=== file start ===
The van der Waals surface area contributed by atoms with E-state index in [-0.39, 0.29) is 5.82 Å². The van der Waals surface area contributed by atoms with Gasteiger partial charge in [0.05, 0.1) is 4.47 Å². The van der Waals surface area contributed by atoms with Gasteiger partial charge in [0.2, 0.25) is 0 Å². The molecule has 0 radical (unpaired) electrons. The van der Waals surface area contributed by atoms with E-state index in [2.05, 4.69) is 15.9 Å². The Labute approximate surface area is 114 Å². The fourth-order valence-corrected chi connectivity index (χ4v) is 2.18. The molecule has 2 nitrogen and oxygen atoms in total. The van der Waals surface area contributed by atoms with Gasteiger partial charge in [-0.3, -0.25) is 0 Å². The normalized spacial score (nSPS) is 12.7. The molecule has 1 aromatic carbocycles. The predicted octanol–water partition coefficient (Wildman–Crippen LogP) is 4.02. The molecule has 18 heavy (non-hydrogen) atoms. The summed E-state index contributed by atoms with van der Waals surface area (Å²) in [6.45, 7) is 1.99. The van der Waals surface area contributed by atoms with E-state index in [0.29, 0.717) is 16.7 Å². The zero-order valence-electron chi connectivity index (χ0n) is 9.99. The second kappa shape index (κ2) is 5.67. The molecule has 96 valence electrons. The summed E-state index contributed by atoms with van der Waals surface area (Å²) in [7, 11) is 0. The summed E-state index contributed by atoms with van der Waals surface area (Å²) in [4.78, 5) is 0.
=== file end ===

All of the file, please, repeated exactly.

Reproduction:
The van der Waals surface area contributed by atoms with E-state index in [-0.39, 0.29) is 5.82 Å². The van der Waals surface area contributed by atoms with Gasteiger partial charge in [0.05, 0.1) is 4.47 Å². The van der Waals surface area contributed by atoms with Gasteiger partial charge in [0.2, 0.25) is 0 Å². The molecule has 0 radical (unpaired) electrons. The van der Waals surface area contributed by atoms with E-state index in [2.05, 4.69) is 15.9 Å². The Labute approximate surface area is 114 Å². The fourth-order valence-corrected chi connectivity index (χ4v) is 2.18. The molecule has 2 nitrogen and oxygen atoms in total. The van der Waals surface area contributed by atoms with Gasteiger partial charge in [-0.3, -0.25) is 0 Å². The normalized spacial score (nSPS) is 12.7. The molecule has 1 aromatic carbocycles. The predicted octanol–water partition coefficient (Wildman–Crippen LogP) is 4.02. The molecule has 18 heavy (non-hydrogen) atoms. The summed E-state index contributed by atoms with van der Waals surface area (Å²) in [6.45, 7) is 1.99. The van der Waals surface area contributed by atoms with E-state index in [0.29, 0.717) is 16.7 Å². The zero-order valence-electron chi connectivity index (χ0n) is 9.99. The second kappa shape index (κ2) is 5.67. The molecule has 96 valence electrons. The summed E-state index contributed by atoms with van der Waals surface area (Å²) in [7, 11) is 0. The summed E-state index contributed by atoms with van der Waals surface area (Å²) in [4.78, 5) is 0.